Is faith reasonable?

Today, faith is often tossed into the realm of subjectivity, myth, fantasy—opposed to objective reality, the natural sciences, and reason.

People who allege a conflict between faith and reason usually use faith in two different (but related) ways: (1) the contents of the Christian religion (or doctrines) and (2) the act of faith itself. The foundational issue for the former is really the idea of revelation: Has God revealed religious truths to the world, and how can we access these truths? But in this post, I want to focus on the latter definition of faith—on choosing to believe. Naturally, these two aspects of faith are related. But for now the main question is: Is it reasonable to believe in religious doctrines, in the first place?

In a word, YES. In Christian thought, one does not suspend the use of one’s brain when choosing to believe. When the Christian declares “I believe,” she is not saying “I choose to believe something I have absolutely no evidence for.” No! The intellect is fully active in the process. Reason, arguments, history, science, philosophy, experience—all of these come into play when preparing to make the act of faith.

Now ultimately, faith is an act of the will – and not just intellect. That is, faith is a voluntary choice to adhere to God, follow Him, and assent to the truths he has revealed (in Jesus, the Bible, or the Church, for example). Christianity stresses that this free choice to enter into relationship with God is above all a grace – a gift from God. Through faith, one prays “thy will be done”—choosing God first. In this way, authentic faith is not just a mere acceptance of doctrines. It is not just an intellectual assent. As the Apostle says, “even the demons believe—and shudder” (James 2:20).

After examining history and archaeology, one can come to a ready acceptance of the claims of Christ and the reliability of the Bible. After examining science and philosophy, one can come to a ready acceptance of the existence of God and the existence of the transcendent human soul. One can use reason and readily assent to this or that doctrine. But this is not totally equivalent to faith, which is a grace that allows one to additionally say “I put my trust in God and all that he has revealed.” Still, the use of reason is there all along.

So one does not randomly wake up and say “I think I’ll believe in Christ today.” There have been unique moments in Christian history where individuals have had a “Road to Damascus” experience, where people encounter Christ in a dramatic—even mystical—way. But often, the act of faith is informed by evidence and arguments—as much as it has also been influenced by God’s guidance and grace.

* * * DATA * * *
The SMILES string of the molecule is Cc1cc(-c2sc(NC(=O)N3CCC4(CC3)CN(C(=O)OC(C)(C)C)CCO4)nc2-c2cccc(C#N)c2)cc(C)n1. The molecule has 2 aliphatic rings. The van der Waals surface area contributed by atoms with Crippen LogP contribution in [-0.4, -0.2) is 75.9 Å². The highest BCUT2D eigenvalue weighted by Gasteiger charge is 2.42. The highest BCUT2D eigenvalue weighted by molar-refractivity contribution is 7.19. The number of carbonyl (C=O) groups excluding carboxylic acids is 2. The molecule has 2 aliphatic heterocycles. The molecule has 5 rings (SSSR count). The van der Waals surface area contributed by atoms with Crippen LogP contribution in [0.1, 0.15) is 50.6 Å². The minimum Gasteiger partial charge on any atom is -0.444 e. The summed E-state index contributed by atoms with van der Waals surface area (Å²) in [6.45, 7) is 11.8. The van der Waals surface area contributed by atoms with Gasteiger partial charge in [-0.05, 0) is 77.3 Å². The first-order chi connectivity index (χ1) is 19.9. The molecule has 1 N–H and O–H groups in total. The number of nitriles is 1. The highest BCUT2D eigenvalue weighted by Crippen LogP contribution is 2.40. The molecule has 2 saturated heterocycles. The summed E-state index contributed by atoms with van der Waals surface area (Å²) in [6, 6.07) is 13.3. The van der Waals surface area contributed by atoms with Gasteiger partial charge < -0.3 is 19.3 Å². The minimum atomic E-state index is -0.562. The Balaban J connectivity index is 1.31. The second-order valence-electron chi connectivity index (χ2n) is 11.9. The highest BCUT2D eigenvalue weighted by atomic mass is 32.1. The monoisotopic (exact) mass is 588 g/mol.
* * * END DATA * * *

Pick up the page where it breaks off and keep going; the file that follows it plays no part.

As a last thought, consider Christian faith in comparison to a human relationship—you and Peter, in this case. At first, you don’t know much about Peter, so you look him up on social media. You may be able to observe his behavior and examine his physical appearance. You can question and listen to your friend, who happens to know Peter well. But all of this research does not equate to a friendship with Peter. Ultimately, you have to make a choice to enter into relationship with him—to dialogue with him, to respect him, and to trust him. At this level, you do not just know about Peter: You know him. Similarly, the use of reason on one’s journey to faith corresponds to learning about Peter prior to entering into friendship with him. The friendship itself relates to the relationship with God brought about by faith. So the relationship with Peter is not unfounded, since you have explored good reasons to enter into friendship with him. The same is true for God.

Now, some Christians give the opposite impression. They may say things like “you just gotta have faith” when confronted about some aspect of Christianity they don’t know how to defend. Often, when we respond like this, it’s because we simply don’t know enough. We may not be able to articulate why we believe in God, for example, and so may wrongly settle for the idea that God’s existence is simply a preference—like an ice cream flavor. Chocolate is my favorite and that’s just what I think, but you may like vanilla, and that’s just as valid. But we have to counter these attitudes by informing ourselves with reasons to believe.  I hope to do so in future posts. But for now, I’ll end with a quote from St. Peter, who expresses that the biblical notion of faith must include—and is certainly not opposed to—reason:

Always be ready to make your defense to anyone who demands from you an accounting for the hope that is in you (1 Peter 3:15)

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